The Garner Police department is urging the public to be on the lookout for any suspicious activity of people stripping copper from homes.
There have been nine larceny reports involving copper this year, according to incident reports. Lt. Chris Clayton, Garner Police Department spokesman, said in the past year, there has been an average of five or six thefts a month.
Clayton said most of the copper thefts have happened in older residential neighborhoods including the Cloverdale subdivision and Forest Hills.
“Older homes have copper pipelines and the thieves are stripping them when no one is home or isn’t living there,” he said. “It’s an ongoing issue and we’re trying to catch them.
“They will sell it at scrap metal places. Copper is pretty high value, which is why new homes don’t use them anymore.”
To catch them, the department is working with scrap metal places like TT&E Iron and Metal.
Ronnie Thompson, co-owner of TT&E, a family-owned business in Garner, said copper thefts have been happening for years and is something scrap metal companies have been trying to prevent. He said he can remember calling the police as a teenager on suspected stolen copper from an individual that was cutting power from the railroad lines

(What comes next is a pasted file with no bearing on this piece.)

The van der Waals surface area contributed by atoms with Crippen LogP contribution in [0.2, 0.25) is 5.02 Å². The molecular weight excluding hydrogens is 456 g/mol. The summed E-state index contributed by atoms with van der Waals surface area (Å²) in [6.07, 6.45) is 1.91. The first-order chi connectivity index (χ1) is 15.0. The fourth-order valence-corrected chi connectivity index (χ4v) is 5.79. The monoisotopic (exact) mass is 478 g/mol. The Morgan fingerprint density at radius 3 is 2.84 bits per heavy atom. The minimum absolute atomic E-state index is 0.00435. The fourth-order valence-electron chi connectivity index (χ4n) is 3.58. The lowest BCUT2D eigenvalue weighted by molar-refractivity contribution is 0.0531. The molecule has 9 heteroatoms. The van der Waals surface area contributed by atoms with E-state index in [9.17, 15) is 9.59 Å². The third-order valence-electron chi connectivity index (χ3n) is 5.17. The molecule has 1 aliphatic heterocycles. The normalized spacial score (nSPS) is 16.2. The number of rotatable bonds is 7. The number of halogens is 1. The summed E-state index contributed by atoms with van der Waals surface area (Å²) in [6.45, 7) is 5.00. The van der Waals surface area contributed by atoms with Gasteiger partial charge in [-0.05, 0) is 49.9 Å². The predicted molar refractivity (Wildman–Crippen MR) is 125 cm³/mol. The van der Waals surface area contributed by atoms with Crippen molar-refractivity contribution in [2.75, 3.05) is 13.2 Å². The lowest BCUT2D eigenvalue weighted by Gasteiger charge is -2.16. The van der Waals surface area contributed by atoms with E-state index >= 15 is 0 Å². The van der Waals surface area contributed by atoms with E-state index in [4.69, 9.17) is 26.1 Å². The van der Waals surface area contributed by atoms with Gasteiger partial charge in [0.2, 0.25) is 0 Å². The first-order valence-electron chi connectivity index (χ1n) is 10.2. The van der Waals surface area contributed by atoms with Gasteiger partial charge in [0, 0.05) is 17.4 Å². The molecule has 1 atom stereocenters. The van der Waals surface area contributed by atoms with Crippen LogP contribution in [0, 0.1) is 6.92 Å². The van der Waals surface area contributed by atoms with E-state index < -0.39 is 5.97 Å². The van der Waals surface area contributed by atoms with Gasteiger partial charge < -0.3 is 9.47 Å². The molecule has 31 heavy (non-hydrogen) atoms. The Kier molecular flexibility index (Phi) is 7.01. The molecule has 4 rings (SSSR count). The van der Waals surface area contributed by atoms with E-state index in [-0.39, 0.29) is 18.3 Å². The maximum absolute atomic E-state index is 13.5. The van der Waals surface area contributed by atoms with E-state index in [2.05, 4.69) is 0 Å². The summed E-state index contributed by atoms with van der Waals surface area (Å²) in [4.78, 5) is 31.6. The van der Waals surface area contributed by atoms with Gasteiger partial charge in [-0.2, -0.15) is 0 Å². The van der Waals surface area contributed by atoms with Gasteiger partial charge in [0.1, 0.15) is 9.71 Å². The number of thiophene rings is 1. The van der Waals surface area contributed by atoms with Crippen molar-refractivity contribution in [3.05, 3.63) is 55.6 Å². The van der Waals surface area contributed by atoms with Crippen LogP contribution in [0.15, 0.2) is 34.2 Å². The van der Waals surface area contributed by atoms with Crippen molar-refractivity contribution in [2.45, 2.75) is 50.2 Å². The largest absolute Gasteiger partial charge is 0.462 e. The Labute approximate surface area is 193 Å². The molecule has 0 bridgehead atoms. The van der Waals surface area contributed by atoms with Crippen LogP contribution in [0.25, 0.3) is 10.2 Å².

In 2007 and 2008, the value of copper increased.
“When the commodity prices surged in 2007 and 2008, this problem grew enormously,” Thompson said. “We were calling 911 on a weekly basis. It seemed like sometimes it was every day.”
And some have tried to steal from them. Garner Police arrested three men that jumped over TT&E’s fence and were stealing copper at night. The company has had to install over 200 cameras within their 60-acre facility and have hired an off-duty officer to protect the facility.
Prices for copper have declined in the last few years Thompson said, so he hasn’t had as many people come in to try to sell it as he did six years ago.
“The public can do so much to deter thieves like cutting on more area motion lights, installing cameras, putting up fences, being observant and joining your neighbors crime watch,” Thompson said.